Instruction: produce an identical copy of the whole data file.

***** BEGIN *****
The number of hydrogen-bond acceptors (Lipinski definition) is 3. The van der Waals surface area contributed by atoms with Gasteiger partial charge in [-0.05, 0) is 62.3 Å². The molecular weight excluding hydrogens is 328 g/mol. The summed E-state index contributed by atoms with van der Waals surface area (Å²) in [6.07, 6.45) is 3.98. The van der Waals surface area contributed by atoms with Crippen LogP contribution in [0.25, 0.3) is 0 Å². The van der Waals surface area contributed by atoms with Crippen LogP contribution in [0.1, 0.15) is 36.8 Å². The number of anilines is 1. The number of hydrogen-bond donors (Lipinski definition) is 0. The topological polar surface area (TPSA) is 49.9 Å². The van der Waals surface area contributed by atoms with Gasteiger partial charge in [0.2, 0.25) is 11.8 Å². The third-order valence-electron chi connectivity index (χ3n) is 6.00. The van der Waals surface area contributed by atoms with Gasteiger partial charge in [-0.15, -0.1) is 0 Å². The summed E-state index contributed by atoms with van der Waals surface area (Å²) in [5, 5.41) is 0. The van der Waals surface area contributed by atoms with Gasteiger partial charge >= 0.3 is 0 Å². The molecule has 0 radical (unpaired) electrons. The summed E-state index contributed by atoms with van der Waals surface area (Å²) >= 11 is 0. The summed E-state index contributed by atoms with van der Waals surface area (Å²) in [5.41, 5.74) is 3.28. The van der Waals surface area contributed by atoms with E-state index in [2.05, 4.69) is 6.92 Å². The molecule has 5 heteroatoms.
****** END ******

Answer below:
The number of hydrogen-bond acceptors (Lipinski definition) is 3. The van der Waals surface area contributed by atoms with Gasteiger partial charge in [-0.05, 0) is 62.3 Å². The molecular weight excluding hydrogens is 328 g/mol. The summed E-state index contributed by atoms with van der Waals surface area (Å²) in [6.07, 6.45) is 3.98. The van der Waals surface area contributed by atoms with Crippen LogP contribution in [0.25, 0.3) is 0 Å². The van der Waals surface area contributed by atoms with Crippen LogP contribution in [0.1, 0.15) is 36.8 Å². The number of anilines is 1. The number of hydrogen-bond donors (Lipinski definition) is 0. The topological polar surface area (TPSA) is 49.9 Å². The van der Waals surface area contributed by atoms with Gasteiger partial charge in [0.2, 0.25) is 11.8 Å². The third-order valence-electron chi connectivity index (χ3n) is 6.00. The van der Waals surface area contributed by atoms with Gasteiger partial charge in [-0.15, -0.1) is 0 Å². The summed E-state index contributed by atoms with van der Waals surface area (Å²) in [5, 5.41) is 0. The van der Waals surface area contributed by atoms with Gasteiger partial charge >= 0.3 is 0 Å². The molecule has 0 radical (unpaired) electrons. The summed E-state index contributed by atoms with van der Waals surface area (Å²) >= 11 is 0. The summed E-state index contributed by atoms with van der Waals surface area (Å²) in [5.41, 5.74) is 3.28. The van der Waals surface area contributed by atoms with E-state index in [2.05, 4.69) is 6.92 Å². The molecule has 5 heteroatoms.